5 ways you can future-proof your garden
Make your patch more resilient to the impacts of climate change with these experts’ simple tips to futureproof your garden.
Our land may abound in nature’s gifts, but with droughts, floods and bushfires often ravaging landscapes, our back yards and gardens need to evolve to ensure they can withstand changing weather patterns.
Research shows spending two hours a week outdoors in nature is linked to better health and wellbeing, so getting savvy about the types of plants you put in your garden and adopting new practices will not only boost your health but give your own patch of land the best chance at surviving climate change.
Newer gardening concepts, such as rooftop gardens, will continue to gain in popularity as a refuge for threatened species and to green urban landscapes.
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How small sustainable gardening changes make a difference
Horticulturalist and former Gardening Australia presenter Angus Stewart and daughter Emma Stewart have recently written a book, Futureproof Your Garden, about sustainable gardening.
They advocate making small changes to how you tend your garden to reap the rewards.
“By recycling, reusing and making the most of free local resources, such as animal manure from stables, grass clippings, coffee grounds and the like, we can grow a lot more with a lot less money and environmental impact,” Angus says.
“Worm farming can turn all our kitchen scraps into a free, perfectly balanced organic fertiliser, for instance.
“We can not only adapt to climate change but have our gardens thrive on a local level.”
Here are some ways to help your garden flourish in the future.
1. Choose water-efficient varieties
While perusing the nursery aisles, get selective about your choices and opt for plants that don’t need daily watering.
“We consider water-efficient plants to be those that can adapt to either a scarcity or too much water in the soil (or in some cases both),” Angus says.
“But these need to be selected with the particular gardener’s climate, soil type and needs in mind.”
Two of Australia’s most popular water-efficient choices are bottlebrushes and paperbarks.
“They are plants that survive either drought or flood while creating habitat for wildlife and pollinators such as bees,” Angus says.
Native succulent pigface is also a popular pick, providing drought-tolerant groundcover that doesn’t burn easily in bushfires.
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2. Collect or reuse water
Consider installing a water tank to collect rainwater you can then use to water your garden.
This will help cut your water bill, too.
You could also use greywater from your shower, bath, hand basins and laundry for watering.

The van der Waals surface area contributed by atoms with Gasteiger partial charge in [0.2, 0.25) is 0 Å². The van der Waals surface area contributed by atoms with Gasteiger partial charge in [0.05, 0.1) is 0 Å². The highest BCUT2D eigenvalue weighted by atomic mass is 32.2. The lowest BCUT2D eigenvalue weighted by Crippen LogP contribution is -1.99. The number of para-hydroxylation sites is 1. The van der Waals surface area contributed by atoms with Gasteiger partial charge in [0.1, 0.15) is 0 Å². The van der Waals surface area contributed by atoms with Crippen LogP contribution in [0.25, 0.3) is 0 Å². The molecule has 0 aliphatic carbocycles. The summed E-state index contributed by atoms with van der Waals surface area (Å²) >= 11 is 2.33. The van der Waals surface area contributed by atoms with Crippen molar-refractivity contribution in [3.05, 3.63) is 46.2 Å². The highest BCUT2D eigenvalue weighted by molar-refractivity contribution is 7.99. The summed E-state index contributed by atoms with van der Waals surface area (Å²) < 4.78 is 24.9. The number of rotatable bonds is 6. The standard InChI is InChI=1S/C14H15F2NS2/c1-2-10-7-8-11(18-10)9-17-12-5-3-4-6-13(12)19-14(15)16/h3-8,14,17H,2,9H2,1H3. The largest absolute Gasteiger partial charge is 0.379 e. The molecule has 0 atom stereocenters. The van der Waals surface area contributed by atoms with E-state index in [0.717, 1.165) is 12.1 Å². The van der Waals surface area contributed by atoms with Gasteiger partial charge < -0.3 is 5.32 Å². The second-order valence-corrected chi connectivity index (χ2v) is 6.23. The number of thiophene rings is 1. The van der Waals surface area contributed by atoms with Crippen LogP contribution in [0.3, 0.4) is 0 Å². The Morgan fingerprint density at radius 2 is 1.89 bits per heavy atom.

However, it is vital that we do so in a way that minimises any risk of transmitting human pathogens,” Angus notes.
Collection methods range from buckets to more complex pumped systems.
Check your local council for greywater regulations.
3. Get new plants off to a good start
Ever bought a healthy plant at the nursery only to get it home and for it to look forlorn in a matter of weeks?
“Nursery-grown plants have usually been grown with an abundance of water and nutrients,” Angus says.
It is important to acclimatise a new plant to your garden by gradually reducing the amount of water it receives — allowing the plant to slow its growth and become accustomed to more infrequent watering.
Deep planting can also ensure your garden’s longevity.
Bury stems at planting time “to encourage a much deeper root system that allows the plant to access more subsoil moisture and helps create sturdy plants that withstand wind storms better”, Angus says.
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4. Improve your soil
Don’t be afraid to get your hands dirty and get familiar with loamy soil.
“Most of the species in the average garden will thrive best in a loamy soil: a combination of sand, silt and clay that creates a soil mix that has a crumbly texture,” Angus explains.
A simple way to improve soil condition is to mix some biochar 50/50 with homemade organic fertilisers such as worm castings.
“This mix is dug into the soil to improve both water and nutrient capacity as well as raising essential nutrient levels at the same time,” Angus says.
5. Take a holistic approach
With Australia’s changing weather patterns it is important that gardens can cope with torrential rain or searing heat.
“Improving your soil on a permanent basis, acclimatising your plants before they go in the ground, as well as more efficient irrigation and drainage systems, are all aspects that every gardener can adapt at home, both in city or larger country gardens,” Angus says.
Written by Erin Miller.
|Futureproof Your Garden by Angus Stewart and Emma Stewart, published by Murdoch Books, RRP $45. Photography: Brent Wilson, Kathrin Seels and Angus Stewart.